Funding cost has been rising in China
The funding cost is the price at which credit is available is the market. There are two main reasons why the real funding cost has been rising in China in recent months.
- As central bankers in China started implementing certain monetary policy tightening measures limiting the availability of credit, banks started differentiating between creditworthy and not-so-creditworthy customers. They would charge a higher nominal interest rate for selected borrowers to provide for the additional risk attached to their limited creditworthiness.
- Inflation in China has been declining. So, for a given nominal interest rate (on credit), the real cost of borrowing (nominal interest rate less inflation rate) has been rising.
However, with the economy continuing to slow, these tightening monetary conditions aiming at limiting credit availability are unwelcome. The authorities decided on further policy actions to counter the slowdown.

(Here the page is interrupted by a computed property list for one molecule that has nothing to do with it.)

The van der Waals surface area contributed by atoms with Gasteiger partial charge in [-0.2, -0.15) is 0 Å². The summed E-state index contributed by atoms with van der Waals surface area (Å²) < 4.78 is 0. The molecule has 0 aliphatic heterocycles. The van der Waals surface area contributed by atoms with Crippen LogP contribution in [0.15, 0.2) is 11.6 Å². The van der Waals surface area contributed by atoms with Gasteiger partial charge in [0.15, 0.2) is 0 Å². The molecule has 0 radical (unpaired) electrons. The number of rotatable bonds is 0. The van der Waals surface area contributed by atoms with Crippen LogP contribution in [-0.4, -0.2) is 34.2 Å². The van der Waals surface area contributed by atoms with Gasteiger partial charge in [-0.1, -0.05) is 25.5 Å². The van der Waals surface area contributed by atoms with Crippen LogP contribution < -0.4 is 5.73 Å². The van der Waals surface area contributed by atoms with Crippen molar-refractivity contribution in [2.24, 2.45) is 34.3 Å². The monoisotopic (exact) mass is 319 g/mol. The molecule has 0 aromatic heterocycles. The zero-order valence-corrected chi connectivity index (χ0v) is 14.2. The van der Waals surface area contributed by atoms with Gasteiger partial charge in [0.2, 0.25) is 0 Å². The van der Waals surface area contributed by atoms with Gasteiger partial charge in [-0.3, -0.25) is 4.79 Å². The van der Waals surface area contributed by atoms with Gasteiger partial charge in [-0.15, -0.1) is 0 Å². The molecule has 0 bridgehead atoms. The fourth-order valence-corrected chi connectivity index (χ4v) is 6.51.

China’s rate cut: A first in more than two years
On Friday, November 21, the People’s Bank of China cut the one-year lending rate from 6% to 5.6% and the one-year deposit rate from 3% to 2.75%. According to the bank, its decision to cut deposit and lending rates was designed to lower corporate borrowing costs.
The news benefited Chinese equity tracking ETFs like the iShares China Large-Cap ETF (FXI), the Deutsche X-trackers Harvest CSI 300 China A-Shares ETF (ASHR), and the iShares MSCI China Index Fund (MCHI). They gained 3.29%, 4.67%, and 2.87%, respectively, on November 21, 2014.
Since China is the second largest-economy, market-moving events in China also have repercussions in other parts of the world. The SPDR MSCI World Quality Mix ETF (QWLD) and the iShares MSCI ACWI Index Fund (ACWI) track global equities and are affected by any major global event.
To learn why regulators in China have been resisting a rate cut, read on to the next part of this series.